Arizona Boycott On Like Donkey-Kong, Say Pro-Immigrant Groups

Puente's Sal Reza, and others, want the boycott of Sand Land to continue
Puente's Sal Reza, and others, want the boycott of Sand Land to continue

In the wake of the defeat of five anti-immigrant bills in the state Senate last week, there's been some question about whether the boycott of Arizona over Senate Bill 1070 should continue.

There's no doubt that the boycott has been effective. Both the Arizona Chamber of Commerce and the Greater Phoenix Chamber of Commerce cited harm done to Arizona businesses by the boycott as the reason each organization has actively lobbied against anti-birthright citizenship legislation, and other anti-immigrant proposals pushed by state Senate President Russell Pearce.

Last week, pro-immigrant attorney and activist Danny Ortega, chairman of the board of directors for the National Council of La Raza, announced at a press conference that the boycott committee formed locally would consider lifting the boycott if those five bills stay dead.

As a motion to reconsider was not made on Monday of this week on the Senate floor, the bills in their current forms are moribund. However, they could be brought back in other ways through the chicanery of Pearce and his allies.

Now the Arizona human rights group Puente, headed by activist Sal Reza, has called a press conference for 10 a.m. today at the state Capitol to announce that Puente and the National Day Laborer Organizing Network stand behind continuing the boycott.

Puente's press release states:

"The Boycott will intensify and continue until SB1070 and other anti-migrant laws are repealed." Said Raul Cordero. Raul has been actively boycotting business associated with financing anti-migrant legislators in their election and reelection bids. "These legislators have taken Arizona to the brink of disaster causing major economic losses with their anti-human campaigns against workers and law abiding residents of Arizona." Concluded Isabel Garcia from Tucson

There have been statements by local activists groups to the fact that the boycott would be lifted if the bills were not reconsidered.. The Barrio Defense Committees with more than 20 active chapters in Maricopa, NDLON (National Day Labor Organizing Network) with 40 member organizations nationwide, Derechos Humanos, International Action Center based in Tucson and others to be disclosed at Press Conference will be present to declare the intensification of the Arizona Boycott.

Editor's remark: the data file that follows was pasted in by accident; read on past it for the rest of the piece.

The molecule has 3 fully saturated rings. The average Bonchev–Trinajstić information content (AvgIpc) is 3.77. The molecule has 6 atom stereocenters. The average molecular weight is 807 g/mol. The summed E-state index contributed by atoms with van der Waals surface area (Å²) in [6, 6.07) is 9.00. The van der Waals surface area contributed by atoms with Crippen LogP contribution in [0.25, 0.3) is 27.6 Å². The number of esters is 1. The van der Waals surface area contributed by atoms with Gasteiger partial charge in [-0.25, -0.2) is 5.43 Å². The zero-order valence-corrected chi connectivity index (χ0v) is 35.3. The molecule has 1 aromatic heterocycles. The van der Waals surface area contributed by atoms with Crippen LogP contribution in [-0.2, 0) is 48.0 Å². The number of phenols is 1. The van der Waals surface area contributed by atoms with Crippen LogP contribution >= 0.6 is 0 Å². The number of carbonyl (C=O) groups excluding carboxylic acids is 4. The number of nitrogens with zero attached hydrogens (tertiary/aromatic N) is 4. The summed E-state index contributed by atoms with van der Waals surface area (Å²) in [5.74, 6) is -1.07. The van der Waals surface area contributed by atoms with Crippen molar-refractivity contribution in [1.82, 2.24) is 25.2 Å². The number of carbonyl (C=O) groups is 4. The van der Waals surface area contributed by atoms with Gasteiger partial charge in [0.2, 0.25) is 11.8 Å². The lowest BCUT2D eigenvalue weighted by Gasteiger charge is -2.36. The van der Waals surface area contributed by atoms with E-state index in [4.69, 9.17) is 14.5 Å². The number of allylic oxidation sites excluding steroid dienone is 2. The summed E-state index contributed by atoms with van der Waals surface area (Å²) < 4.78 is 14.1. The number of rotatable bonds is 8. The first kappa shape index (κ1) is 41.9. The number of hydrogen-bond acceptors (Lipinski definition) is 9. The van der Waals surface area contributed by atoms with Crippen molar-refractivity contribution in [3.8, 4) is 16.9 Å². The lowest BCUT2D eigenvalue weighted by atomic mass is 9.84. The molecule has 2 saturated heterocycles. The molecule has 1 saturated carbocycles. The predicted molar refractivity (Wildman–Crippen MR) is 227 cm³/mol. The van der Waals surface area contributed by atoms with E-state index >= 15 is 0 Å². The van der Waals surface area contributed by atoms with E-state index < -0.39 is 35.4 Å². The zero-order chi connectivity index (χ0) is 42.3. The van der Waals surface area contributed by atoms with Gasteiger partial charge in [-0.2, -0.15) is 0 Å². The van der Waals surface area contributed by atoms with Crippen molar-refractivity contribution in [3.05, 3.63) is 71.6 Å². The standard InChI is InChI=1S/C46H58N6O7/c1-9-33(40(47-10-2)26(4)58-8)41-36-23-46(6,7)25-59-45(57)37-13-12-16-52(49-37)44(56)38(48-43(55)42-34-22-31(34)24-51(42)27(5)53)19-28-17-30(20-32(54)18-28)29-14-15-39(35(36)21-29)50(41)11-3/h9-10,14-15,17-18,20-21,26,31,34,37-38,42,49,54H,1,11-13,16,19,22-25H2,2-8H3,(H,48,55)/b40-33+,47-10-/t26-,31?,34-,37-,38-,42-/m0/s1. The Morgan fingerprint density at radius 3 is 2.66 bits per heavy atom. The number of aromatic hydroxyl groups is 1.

The New York Times took notice of the Arizona legislative change regarding five anti-migrant bills. However, it also noted; "While it is a relief to see realizing that bigotry is bad for business, it is not the end of harsh, shortsighted laws." The Editorial concluded, "it's important to note that none of the objections by Arizona's businesses had anything to do with the strong moral arguments against xenophobic anti-immigration bills."

The boycott will continue until SB1070 is thrown into the trash bin of History.

There have been legitimate disagreements over the boycott, which I have supported as a cudgel to beat Arizona's redneck politicians into line. For instance, my colleague, Phoenix New Times music editor Martin Cizmar has been vocal in his criticism of Sound Strike, the music boycott of Arizona led by Rage Against the Machine frontman Zack de la Rocha.

While I respect the views of Cizmar, and certainly of Ortega, for whom I have great admiration, I don't think the war is over just because one battle has been won. 

It's not for me to decide if the boycott should continue, of course. That's the purview of the activists. But until Russell Pearce is removed from power and the tide of hate in this state is reversed, the pressure on Arizona to change its ways should continue, whatever form that pressure takes.

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